Videos of police brutality have galvanized astonishingly productive action in the space of less than a year. We can hope that the legislation from New York will serve as a model everywhere. Absent gruesome live video, is there anything that can prevent the NRA from grinding its boot-heel against our necks?
As more people speak up, more will take note of the prevalence of these issues. This is why NCLR is launching "And Justice for All," a blog series profiling Latino relations with local police. By lifting Latino experiences to the national level, otherwise untold stories can contribute to these long-overdue conversations.
Last month I headed to my local cinema to see "The Stanford Prison Experiment," based, of course, on Prof. Phlilp Zimbardo's 1971 psychology investigation of the effects of a simulated carceral setting on average college students.
On a Saturday last April, a group of pastors and other faith leaders brought together a broad cross-section of the downtown community to talk about a rash of officer-involved shootings in Los Angeles and the rest of the country.
With reforms like these who'll be surprised by the next high-profile incident of police abuse? Not me.
When I first met Black activist and writer, Leroy Moore, Jr., I was working on a documentary. I soon came to realize he was not a man who engaged in small talk - he was too busy trying to improve the lives of people with disabilities.
For all of the advocacy and organizing done around the Eric Garner death, there simply wasn't enough done to support the man who filmed it all.
"Step out of the car nice and slow" "Don't make any sudden moves" "Put your hands in the air" "Resist and you will loose"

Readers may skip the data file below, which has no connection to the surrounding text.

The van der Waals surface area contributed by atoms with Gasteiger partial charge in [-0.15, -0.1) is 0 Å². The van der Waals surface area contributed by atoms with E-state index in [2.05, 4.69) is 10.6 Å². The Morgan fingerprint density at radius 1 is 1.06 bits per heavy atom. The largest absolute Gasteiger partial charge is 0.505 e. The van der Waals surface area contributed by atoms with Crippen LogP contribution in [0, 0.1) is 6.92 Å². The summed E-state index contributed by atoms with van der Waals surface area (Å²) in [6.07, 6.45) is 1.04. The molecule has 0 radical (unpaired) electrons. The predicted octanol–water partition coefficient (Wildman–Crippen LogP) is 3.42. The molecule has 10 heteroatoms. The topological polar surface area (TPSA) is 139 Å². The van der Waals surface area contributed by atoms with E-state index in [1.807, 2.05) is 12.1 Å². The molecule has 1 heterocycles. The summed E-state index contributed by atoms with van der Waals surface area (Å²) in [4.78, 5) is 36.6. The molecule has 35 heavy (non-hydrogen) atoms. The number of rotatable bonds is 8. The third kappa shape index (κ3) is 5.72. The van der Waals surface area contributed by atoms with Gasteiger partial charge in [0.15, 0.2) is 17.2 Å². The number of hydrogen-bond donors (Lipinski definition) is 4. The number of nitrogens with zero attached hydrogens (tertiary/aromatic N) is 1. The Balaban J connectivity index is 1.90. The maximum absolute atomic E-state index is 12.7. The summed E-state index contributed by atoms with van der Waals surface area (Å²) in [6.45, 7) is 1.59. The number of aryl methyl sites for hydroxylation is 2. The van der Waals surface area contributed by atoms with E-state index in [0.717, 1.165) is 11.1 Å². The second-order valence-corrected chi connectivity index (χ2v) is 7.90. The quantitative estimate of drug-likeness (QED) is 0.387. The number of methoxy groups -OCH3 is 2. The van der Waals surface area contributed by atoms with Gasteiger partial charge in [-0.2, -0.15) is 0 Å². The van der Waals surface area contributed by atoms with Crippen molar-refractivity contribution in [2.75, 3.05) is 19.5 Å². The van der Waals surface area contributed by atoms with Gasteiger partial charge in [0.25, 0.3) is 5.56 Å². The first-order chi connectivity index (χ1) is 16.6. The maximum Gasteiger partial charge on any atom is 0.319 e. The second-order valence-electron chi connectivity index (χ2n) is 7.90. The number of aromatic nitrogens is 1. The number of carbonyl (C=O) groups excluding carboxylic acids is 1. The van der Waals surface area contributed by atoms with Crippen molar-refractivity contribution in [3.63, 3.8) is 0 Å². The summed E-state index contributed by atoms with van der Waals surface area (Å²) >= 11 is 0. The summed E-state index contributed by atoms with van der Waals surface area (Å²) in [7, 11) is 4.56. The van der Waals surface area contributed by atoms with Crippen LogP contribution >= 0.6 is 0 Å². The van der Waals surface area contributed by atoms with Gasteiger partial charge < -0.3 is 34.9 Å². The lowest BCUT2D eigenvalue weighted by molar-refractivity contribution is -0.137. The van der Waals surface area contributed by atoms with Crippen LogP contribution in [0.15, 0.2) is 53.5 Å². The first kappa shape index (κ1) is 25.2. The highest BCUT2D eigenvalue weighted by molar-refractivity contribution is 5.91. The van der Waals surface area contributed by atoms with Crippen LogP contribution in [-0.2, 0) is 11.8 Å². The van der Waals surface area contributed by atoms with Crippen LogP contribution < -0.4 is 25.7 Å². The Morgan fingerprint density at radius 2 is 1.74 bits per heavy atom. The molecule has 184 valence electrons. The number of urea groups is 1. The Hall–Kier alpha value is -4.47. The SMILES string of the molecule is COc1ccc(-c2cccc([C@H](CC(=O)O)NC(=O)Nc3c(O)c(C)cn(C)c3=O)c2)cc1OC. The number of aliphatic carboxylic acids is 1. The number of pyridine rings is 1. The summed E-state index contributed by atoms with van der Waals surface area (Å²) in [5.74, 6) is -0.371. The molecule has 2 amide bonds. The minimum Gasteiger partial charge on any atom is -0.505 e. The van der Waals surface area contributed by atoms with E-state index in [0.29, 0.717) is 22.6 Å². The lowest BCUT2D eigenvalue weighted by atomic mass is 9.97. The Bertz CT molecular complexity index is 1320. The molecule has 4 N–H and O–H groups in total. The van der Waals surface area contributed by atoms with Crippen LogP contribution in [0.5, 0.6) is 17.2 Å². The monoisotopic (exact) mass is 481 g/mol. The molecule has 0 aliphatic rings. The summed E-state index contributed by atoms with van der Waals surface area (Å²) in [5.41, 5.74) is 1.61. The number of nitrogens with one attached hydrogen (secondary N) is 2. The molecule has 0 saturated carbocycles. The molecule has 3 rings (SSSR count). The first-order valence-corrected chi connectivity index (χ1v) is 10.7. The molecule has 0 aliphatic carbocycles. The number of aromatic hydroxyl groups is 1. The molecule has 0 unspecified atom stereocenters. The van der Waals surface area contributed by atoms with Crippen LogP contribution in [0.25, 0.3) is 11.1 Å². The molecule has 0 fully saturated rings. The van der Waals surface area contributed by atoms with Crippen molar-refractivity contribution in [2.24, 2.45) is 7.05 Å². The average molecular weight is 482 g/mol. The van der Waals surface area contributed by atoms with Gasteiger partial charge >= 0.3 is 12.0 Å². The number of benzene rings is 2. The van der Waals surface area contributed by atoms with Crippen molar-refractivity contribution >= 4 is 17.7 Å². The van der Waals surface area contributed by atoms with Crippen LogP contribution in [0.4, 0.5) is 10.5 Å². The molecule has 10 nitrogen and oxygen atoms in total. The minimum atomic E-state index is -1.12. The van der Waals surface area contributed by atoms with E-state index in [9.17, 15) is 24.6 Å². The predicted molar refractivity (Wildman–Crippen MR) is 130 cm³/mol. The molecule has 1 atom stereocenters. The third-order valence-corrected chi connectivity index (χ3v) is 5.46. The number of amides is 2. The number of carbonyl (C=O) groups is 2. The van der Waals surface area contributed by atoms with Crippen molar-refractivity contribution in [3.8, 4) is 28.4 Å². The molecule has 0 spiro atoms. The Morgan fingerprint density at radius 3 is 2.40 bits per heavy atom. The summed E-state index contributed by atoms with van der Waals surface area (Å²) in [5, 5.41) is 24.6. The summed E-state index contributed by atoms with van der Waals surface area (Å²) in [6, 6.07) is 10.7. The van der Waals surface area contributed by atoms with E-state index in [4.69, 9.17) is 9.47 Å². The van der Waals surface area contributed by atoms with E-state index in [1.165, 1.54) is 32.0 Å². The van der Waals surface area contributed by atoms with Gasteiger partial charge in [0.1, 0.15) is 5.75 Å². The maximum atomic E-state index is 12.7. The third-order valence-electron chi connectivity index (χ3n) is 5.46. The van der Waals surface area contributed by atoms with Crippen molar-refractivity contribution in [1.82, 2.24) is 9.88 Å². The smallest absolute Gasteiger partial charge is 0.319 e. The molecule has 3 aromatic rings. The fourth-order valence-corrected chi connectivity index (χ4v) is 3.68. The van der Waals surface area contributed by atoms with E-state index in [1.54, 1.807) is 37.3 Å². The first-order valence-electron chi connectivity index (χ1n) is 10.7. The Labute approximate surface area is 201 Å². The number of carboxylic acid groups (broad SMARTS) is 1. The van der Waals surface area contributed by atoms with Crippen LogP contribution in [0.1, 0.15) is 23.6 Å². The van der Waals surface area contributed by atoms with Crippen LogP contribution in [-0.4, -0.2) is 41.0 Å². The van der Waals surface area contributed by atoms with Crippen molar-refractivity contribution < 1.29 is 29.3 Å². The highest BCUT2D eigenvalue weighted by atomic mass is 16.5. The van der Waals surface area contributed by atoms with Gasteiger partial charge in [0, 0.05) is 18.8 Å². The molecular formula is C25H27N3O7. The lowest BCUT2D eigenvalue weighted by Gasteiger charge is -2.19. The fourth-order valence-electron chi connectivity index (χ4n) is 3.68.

As you're no doubt aware, Regina, the Bureau of Justice Statistics confirms that blacks not only get stopped and ticketed by police more than whites, but are three times as likely to get searched during a traffic stop.
Finally, after six weeks we got the right instruction that we had been asking for, which was permission for the Embassy to give him back to the Nicaraguan authorities. We had considered every option. Could we fly him out? How could he get to the airport? He couldn't leave legally.
I speak critically about policing with my young children not because I'm worried about them being singled out as black boys. I am free from not living with that particular terror, but terror is still there.
The men and women of the world are once again disheartened to read yet another story about a black person being brutalized by the NYPD. We are also disheartened by the knee-jerk reaction from ivory tower police union bosses.
Extensive public opinion research has shown stark differences in how blacks and whites perceive the police -- differences documented in survey research going back to polling conducted in response to the Kerner Commission report on the 1967 race riots.
It would be easy to characterize Ahmed Mohamed's arrest as a "bizarre aberration." One could imagine chalking it up to "crazy Texas," or worse, victim blaming. We should avoid such decontexualizations that disregard the importance of Ahmed's arrest. It didn't happen in a vacuum.
There's a reason why racism and discrimination is called systemic. It means it happens everywhere with everything. So yes, I have an issue with injustice everywhere. Not just the injustice that I think affects me.
Sherman's comments evoke very broad misconceptions about the Black Lives Matter movement. They place burdens on an monolithic Black community for respectability and self-agency in country that does not live up to the creed "All Lives Matter".